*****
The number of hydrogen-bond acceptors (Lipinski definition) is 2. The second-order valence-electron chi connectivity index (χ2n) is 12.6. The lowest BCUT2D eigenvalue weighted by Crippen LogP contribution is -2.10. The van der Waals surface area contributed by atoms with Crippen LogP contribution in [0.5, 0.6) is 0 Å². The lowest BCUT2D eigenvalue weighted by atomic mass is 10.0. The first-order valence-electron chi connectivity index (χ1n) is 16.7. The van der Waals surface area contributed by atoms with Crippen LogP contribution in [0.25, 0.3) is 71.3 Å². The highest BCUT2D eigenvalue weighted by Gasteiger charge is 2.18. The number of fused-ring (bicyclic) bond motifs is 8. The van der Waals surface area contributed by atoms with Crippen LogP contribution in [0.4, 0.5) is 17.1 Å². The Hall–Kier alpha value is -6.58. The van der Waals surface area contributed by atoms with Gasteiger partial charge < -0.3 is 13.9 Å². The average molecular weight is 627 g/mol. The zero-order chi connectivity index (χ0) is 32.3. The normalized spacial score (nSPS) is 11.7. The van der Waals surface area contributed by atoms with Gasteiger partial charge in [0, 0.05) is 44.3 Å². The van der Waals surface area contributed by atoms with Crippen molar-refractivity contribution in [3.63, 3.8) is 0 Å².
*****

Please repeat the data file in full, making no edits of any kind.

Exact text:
The number of hydrogen-bond acceptors (Lipinski definition) is 2. The second-order valence-electron chi connectivity index (χ2n) is 12.6. The lowest BCUT2D eigenvalue weighted by Crippen LogP contribution is -2.10. The van der Waals surface area contributed by atoms with Crippen LogP contribution in [0.5, 0.6) is 0 Å². The lowest BCUT2D eigenvalue weighted by atomic mass is 10.0. The first-order valence-electron chi connectivity index (χ1n) is 16.7. The van der Waals surface area contributed by atoms with Crippen LogP contribution in [0.25, 0.3) is 71.3 Å². The highest BCUT2D eigenvalue weighted by Gasteiger charge is 2.18. The number of fused-ring (bicyclic) bond motifs is 8. The van der Waals surface area contributed by atoms with Crippen LogP contribution in [0.4, 0.5) is 17.1 Å². The Hall–Kier alpha value is -6.58. The van der Waals surface area contributed by atoms with Gasteiger partial charge < -0.3 is 13.9 Å². The average molecular weight is 627 g/mol. The zero-order chi connectivity index (χ0) is 32.3. The normalized spacial score (nSPS) is 11.7. The van der Waals surface area contributed by atoms with Gasteiger partial charge in [0, 0.05) is 44.3 Å². The van der Waals surface area contributed by atoms with Crippen molar-refractivity contribution in [3.63, 3.8) is 0 Å².